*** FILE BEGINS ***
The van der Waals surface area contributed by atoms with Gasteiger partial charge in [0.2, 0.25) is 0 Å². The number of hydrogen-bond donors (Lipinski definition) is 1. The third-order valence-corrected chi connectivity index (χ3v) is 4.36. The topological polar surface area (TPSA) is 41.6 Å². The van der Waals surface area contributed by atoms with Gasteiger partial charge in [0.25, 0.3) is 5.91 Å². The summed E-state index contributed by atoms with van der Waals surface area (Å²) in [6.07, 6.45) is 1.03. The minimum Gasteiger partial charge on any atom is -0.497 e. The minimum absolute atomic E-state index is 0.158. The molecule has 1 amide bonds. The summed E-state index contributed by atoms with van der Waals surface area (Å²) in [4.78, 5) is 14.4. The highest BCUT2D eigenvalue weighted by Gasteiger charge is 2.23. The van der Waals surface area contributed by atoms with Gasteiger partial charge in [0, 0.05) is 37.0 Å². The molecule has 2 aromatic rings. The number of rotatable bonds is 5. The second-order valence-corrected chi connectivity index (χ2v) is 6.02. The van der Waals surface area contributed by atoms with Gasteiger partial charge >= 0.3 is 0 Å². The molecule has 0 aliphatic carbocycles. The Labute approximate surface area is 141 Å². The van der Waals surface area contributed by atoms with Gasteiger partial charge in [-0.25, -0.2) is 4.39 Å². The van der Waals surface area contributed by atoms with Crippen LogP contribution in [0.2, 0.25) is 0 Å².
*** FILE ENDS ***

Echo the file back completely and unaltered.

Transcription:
The van der Waals surface area contributed by atoms with Gasteiger partial charge in [0.2, 0.25) is 0 Å². The number of hydrogen-bond donors (Lipinski definition) is 1. The third-order valence-corrected chi connectivity index (χ3v) is 4.36. The topological polar surface area (TPSA) is 41.6 Å². The van der Waals surface area contributed by atoms with Gasteiger partial charge in [0.25, 0.3) is 5.91 Å². The summed E-state index contributed by atoms with van der Waals surface area (Å²) in [6.07, 6.45) is 1.03. The minimum Gasteiger partial charge on any atom is -0.497 e. The minimum absolute atomic E-state index is 0.158. The molecule has 1 amide bonds. The summed E-state index contributed by atoms with van der Waals surface area (Å²) in [4.78, 5) is 14.4. The highest BCUT2D eigenvalue weighted by Gasteiger charge is 2.23. The van der Waals surface area contributed by atoms with Gasteiger partial charge in [0, 0.05) is 37.0 Å². The molecule has 2 aromatic rings. The number of rotatable bonds is 5. The second-order valence-corrected chi connectivity index (χ2v) is 6.02. The van der Waals surface area contributed by atoms with Gasteiger partial charge >= 0.3 is 0 Å². The molecule has 0 aliphatic carbocycles. The Labute approximate surface area is 141 Å². The van der Waals surface area contributed by atoms with Gasteiger partial charge in [-0.25, -0.2) is 4.39 Å². The van der Waals surface area contributed by atoms with Crippen LogP contribution in [0.2, 0.25) is 0 Å².